This year alone we have learned that a Frank Lloyd Wright house must be moved 1,000 miles to protect it from floodwater, a Le Corbusier chapel has been vandalized and a seminal structure by Micheal Graves may be razed. In a remarkable turnaround, the MoMA has also recently decided to save the entire facade of the American Folk Art Museum, but by dismantling and storing it indefinitely. There is nothing like the threat of utter annihilation to make one wonder: how do we choose what building we preserve, restore and ultimately save? Here are five hot-button buildings generating serious buzz, raising questions both within and beyond the architectural design community.
Frank Lloyd Wright House to be Moved & Reconstructed
First to Frank Lloyd Wright, whose work invariably makes headlines whenever it is at risk of destruction. Thanks to the intervention of the Crystal Bridges Museum (images by Tarantino Studio) in Arkansas, the Bachman Wilson House will be transported from its original location in New Jersey to a site on their campus.
Its owners, Lawrence and Sharon Tarantino, put it on the market hoping for just such a buyer and after spending years restoring the home themselves. This remarkable move will save the structure itself by carefully deconstructing it, transporting its parts then rebuilding piece by piece in a new place.
However, the process is inevitably partial and one has to wonder: how will relocating it change the nature of a home designed around a specific site many states away? Is regional architecture truly as portable as this solution implies, and what does it lose forever when taken out of its context?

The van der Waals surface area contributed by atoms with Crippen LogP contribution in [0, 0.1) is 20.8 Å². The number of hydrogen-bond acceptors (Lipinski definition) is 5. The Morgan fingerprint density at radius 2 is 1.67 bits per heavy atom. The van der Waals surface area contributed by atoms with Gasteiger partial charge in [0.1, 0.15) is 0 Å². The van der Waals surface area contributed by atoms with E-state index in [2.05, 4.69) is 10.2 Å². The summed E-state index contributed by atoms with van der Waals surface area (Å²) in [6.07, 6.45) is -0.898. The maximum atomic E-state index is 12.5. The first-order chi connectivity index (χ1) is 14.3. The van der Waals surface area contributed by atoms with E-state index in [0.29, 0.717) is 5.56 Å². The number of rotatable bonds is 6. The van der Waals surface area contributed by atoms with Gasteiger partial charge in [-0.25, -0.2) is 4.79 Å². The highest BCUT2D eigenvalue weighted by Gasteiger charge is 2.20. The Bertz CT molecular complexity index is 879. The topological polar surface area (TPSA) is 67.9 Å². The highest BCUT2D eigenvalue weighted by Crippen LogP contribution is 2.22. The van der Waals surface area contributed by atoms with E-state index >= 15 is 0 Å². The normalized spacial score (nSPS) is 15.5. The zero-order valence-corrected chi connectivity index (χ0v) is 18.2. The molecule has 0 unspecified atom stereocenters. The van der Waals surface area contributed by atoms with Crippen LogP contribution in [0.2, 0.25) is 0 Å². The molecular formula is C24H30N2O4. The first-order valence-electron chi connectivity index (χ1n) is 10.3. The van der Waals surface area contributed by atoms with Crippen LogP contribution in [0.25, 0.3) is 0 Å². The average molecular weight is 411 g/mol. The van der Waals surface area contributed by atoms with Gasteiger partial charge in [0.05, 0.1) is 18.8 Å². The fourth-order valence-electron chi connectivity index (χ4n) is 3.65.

Le Corbusier Chapel Broken Into, Robbed & Vandalized
An unusual work by one of the world’s most famous architects, the Chapel of Ronchamp by Le Corbusier was reported vandalized earlier. Amid other damage and theft, the destruction of stained glass window drawn (and reportedly signed) by Corbu himself was deemed a “priceless” loss, the colored glazing irreparable.
The building is a destination for tens of thousands of annual tourists. Its sculptural form reflects the architect’s philosophy that while Modernism may be appropriate for most architecture, spiritual structures are an exception.
The shocking break-in leaves open questions: how does one replace an irreplaceable window – with a copy of the original, something commemorating its loss or a new work entirely? And how does one protect against future defacement, particularly in a structure so often open to the public?